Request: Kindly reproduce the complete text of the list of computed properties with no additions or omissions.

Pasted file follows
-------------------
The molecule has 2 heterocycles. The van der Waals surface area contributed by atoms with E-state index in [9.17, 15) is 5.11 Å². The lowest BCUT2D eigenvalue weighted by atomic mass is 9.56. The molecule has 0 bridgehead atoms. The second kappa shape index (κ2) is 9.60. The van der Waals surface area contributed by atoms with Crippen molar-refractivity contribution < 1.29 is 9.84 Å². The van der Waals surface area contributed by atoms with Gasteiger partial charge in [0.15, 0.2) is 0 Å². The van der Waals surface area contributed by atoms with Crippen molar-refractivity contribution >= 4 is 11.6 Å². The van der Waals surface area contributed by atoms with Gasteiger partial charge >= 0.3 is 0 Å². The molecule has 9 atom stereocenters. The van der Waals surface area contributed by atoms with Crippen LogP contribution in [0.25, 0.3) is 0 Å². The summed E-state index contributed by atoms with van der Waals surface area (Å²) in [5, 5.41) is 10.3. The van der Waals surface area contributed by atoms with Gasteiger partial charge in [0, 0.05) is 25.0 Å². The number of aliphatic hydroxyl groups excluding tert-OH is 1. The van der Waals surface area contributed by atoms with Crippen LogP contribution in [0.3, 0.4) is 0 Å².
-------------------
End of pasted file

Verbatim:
The molecule has 2 heterocycles. The van der Waals surface area contributed by atoms with E-state index in [9.17, 15) is 5.11 Å². The lowest BCUT2D eigenvalue weighted by atomic mass is 9.56. The molecule has 0 bridgehead atoms. The second kappa shape index (κ2) is 9.60. The van der Waals surface area contributed by atoms with Crippen molar-refractivity contribution < 1.29 is 9.84 Å². The van der Waals surface area contributed by atoms with Gasteiger partial charge in [0.15, 0.2) is 0 Å². The van der Waals surface area contributed by atoms with Crippen molar-refractivity contribution >= 4 is 11.6 Å². The van der Waals surface area contributed by atoms with Gasteiger partial charge >= 0.3 is 0 Å². The molecule has 9 atom stereocenters. The van der Waals surface area contributed by atoms with Crippen LogP contribution in [0.25, 0.3) is 0 Å². The summed E-state index contributed by atoms with van der Waals surface area (Å²) in [5, 5.41) is 10.3. The van der Waals surface area contributed by atoms with Gasteiger partial charge in [0, 0.05) is 25.0 Å². The number of aliphatic hydroxyl groups excluding tert-OH is 1. The van der Waals surface area contributed by atoms with Crippen LogP contribution in [0.3, 0.4) is 0 Å².